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Sensory Deprivation and UFOs



marduk

quelling chaos since 2352BC
#1
OK let me start by saying I feel really stupid writing this.

So I've always wanted to try a float in one of those hippy sensory deprivation tanks. Just a thing I've wanted to try. So the wife gets me an appointment at one in town as a gift, and off I go.

I'm sitting there in the dark, spinning slowly in circles. I couldn't make myself stop spinning so I gave up. It gets so quiet and still in that salt water that I could feel my heart beat cause ripples in the water. There is, literally, no sensory stimulus at all unless you reach out and touch the side of the tank. You feel like you're moving quickly and still at the same time.

Anyway, given that I have the attention span of a ferret on amphetamines, I got bored and started to ask myself questions. One of them was 'what is the reality behind UFOs.'

And, I got an answer.

I do not expect anyone to believe me, and I don't believe myself that it was necessarily any external stimulus that provided it - just the ravings of my bored subconscious.

But, damn, the answer just had some weight behind it.

The answer I got is that we've entirely missed the point of the experience.

It's now almost inevitable that we will progress technologically to the point where we are capable of spreading out into the universe - unless we kill ourselves off. It's a given. So all the junk that nuts and bolts guys like me try to get at about propulsion systems and stuff is pointless to ask because we'll get our own answer on our own anyway. It would be like Pascal asking us how hydraulics works, we'd just say "you're about to figure it out anyway, go do that."

Here's the rub, though. It won't be us spreading out into the universe. It will be what is to become of us. Basically, our machines. Our biology may be viewed by them as our larval phase. Which would explain a lot.

Butterflies don't seem to give a damn about caterpillars. We don't try to have conversations with unborn fetuses. We may check them out to make sure they're healthy, but not engage them in debate about relativism. An ultrasound here, a DNA test there. A peek and a poke and if all seems well to go on our way.

So why would we see UFOs at all then?

The answer I got to that was that we ourselves will not go out into the universe, but what we create will. Whether it's our minds uploaded or our intelligences that we manufacture, it will be a reflection of who we are as a species.

And that I very much got the sense that we're on the razor's edge about. Too much introversion as a species, and when we go post-biological, we'll just sit here amusing ourselves. Too much extraversion as a species, and we'll spread through the universe like a plague, or get squashed by others before we do. That we need to be in the goldilocks zone of 'just right.'

And that's why they're here. They come when we're too introverted to make us wonder what's out there. And then we get sci-fi and we get Apollo missions and we get radio telescopes trying to say hi to the universe. Because all those things happen because individuals make small changes to the culture as a whole. And that's what we see - individuals getting a poke and a prod and no answers. No landings on the white house lawn.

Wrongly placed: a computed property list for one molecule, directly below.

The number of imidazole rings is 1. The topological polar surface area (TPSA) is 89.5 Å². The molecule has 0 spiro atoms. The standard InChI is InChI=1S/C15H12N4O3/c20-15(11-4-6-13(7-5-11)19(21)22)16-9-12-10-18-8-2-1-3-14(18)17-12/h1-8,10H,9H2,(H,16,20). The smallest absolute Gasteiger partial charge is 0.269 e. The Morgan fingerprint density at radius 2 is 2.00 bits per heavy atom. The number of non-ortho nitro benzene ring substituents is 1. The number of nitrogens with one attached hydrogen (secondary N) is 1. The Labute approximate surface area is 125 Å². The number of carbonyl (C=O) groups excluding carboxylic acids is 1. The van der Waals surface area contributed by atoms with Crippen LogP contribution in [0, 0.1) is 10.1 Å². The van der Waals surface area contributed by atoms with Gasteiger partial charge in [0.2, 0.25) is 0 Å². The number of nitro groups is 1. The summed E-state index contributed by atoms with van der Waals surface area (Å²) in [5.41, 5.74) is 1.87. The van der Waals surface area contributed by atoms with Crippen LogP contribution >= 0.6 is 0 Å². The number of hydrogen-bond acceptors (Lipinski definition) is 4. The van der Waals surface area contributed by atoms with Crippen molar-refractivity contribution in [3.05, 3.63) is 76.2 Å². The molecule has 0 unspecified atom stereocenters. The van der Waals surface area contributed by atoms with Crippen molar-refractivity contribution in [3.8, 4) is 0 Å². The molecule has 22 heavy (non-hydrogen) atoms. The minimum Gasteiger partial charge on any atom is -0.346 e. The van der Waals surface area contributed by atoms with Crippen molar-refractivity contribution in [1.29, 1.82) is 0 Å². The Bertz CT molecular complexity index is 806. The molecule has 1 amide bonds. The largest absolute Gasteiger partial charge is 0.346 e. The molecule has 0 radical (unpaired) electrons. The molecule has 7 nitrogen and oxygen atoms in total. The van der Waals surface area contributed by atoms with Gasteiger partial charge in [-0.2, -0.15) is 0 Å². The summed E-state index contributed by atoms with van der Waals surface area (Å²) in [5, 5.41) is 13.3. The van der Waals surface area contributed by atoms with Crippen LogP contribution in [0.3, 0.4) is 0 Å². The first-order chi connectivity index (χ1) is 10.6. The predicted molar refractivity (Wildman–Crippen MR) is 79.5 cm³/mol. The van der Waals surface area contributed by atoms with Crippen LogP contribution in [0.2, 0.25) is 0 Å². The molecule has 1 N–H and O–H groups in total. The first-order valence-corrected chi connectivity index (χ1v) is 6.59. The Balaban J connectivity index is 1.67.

And when we get too extraverted, they go away so we're left with nothing but the bland economics of space travel - mostly boring, hard, dangerous, and very expensive. So the brakes come on and people say "why aren't we feeding the starving people we have" and all that. And the scientists say "there's nothing there and people aren't even seeing them any more."

And when we're balanced right on the edge between those things, we get just enough experiences to keep us wondering, but not enough to refocus the whole species on looking outward. The razor's edge, where the gamble is the outcome of what we are to become.

And that's the end of it.

Again, I don't think this is a message from the beings of light and love from Dimension 9 in Pleiades. I think this is all me, and maybe not even that interesting.

But it has an internal logic to it.
 

Han

piscator ψ
#2
The part that resonates with me is the vested interest part:

although you say 'Butterflies don't seem to give a damn about caterpillars'
I would argue that they very much do, and invest great energy into first producing the egg, getting it fertilized and then carefully selecting a suitable location to lay it.
I also think butterflies are a bad example (if you will forgive me for saying so) because they are not a particularly social animal like us. I think an ant would be a better example as we have many things in common with them.

"Here's the rub, though. It won't be us spreading out into the universe. It will be what is to become of us. Basically, our machines. Our biology may be viewed by them as our larval phase. Which would explain a lot"

no larvae no Butterfly.

anyway I have heard a lot of people say that 'aliens' seem to have a vested interest in the future of our planet, especially when it comes to nukes.

I think that maybe some UFOs are us from the future, and not nearly as 'alien' as people make out.

I mean who wouldn't fix stuff from the past if they could?
And obviously there would also be those that would use that ability for no good.
And maybe even some with a sense of humour, like the Iphone in the Charlie Chaplin film (which is actually a handkerchief in my view).

This is all very interesting and though provoking.
 

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